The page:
I'm responding to the May 9 guest commentary by Jim Albertson, "America, who are we?" I was intrigued by this statement: "What we need is to teach those who are vulnerable to become a little more self-reliant and to value independence versus government handouts taken from the productive."
I wondered what course of study Mr. Albertson thinks would help the vulnerable to become more self-reliant and independent. Should they be taught how to live on less calories a day, live out-of-doors, forage for food, beg on the street, put their children to work in factories or mines? Should they teach them to not become sick, injured, old, disabled, homeless or unemployed? What would he like taught to those who go to work everyday, but still need food stamps to feed their families? Does he think it is OK to give welfare to banks and corporations, then leave the "vulnerable" to starve?
Who are these "productive" who have to pay for all these government handouts? I believe it refers to those who are presently producing our nation's goods and services, whether through their labor or investment in business. However, the productive segment of life is limited. At one stage, we are all very "unproductive" children, and if we were lucky, many people helped us to grow up and become productive. Some of us got a lot of help and others not so much. Some of us became productive and others weren't so lucky. Sooner or later, we will all become unproductive again.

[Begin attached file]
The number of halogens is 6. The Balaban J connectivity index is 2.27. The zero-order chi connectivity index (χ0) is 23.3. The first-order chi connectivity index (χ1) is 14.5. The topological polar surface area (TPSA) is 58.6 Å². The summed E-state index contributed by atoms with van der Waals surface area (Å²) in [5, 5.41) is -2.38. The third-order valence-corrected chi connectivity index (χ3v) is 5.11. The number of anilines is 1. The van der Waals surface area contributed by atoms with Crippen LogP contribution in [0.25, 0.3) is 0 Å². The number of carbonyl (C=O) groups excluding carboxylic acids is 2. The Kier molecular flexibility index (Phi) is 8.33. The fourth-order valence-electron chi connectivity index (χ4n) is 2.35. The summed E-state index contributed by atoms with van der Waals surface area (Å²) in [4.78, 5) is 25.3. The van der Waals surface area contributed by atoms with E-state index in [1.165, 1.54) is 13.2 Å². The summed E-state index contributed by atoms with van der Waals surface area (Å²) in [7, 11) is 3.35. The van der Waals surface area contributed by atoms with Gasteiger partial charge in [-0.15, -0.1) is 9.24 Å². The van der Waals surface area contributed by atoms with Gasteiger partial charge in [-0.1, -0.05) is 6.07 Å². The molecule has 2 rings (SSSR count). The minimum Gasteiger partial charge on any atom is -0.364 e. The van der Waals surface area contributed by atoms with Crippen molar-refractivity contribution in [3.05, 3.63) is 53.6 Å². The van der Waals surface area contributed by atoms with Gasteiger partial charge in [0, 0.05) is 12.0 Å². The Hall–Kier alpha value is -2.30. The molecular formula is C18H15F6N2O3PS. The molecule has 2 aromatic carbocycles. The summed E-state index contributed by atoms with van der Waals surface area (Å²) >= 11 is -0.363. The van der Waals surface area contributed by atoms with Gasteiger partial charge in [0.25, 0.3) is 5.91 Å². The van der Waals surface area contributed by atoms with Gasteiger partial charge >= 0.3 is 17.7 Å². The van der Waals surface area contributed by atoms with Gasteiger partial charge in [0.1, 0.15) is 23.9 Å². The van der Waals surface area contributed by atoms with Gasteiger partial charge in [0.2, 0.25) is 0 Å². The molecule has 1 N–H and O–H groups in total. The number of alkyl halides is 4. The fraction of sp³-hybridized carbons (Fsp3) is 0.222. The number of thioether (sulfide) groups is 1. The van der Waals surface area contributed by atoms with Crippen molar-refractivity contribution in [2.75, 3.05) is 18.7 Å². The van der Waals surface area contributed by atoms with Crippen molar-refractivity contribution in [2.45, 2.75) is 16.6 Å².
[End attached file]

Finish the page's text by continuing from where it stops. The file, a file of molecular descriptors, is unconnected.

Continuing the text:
"America, who are we?" Are we only the rich, the competent and industrious and those labeled "poor, incompetent, and lazy," by Mr. Albertson belong somewhere else? If this is America, doesn't everyone have value, even those who may need help? What happened to, "Give me your poor, your huddled masses, yearning to breathe free...?"
As the wheel turns, who knows when you, Mr. Albertson, may need help.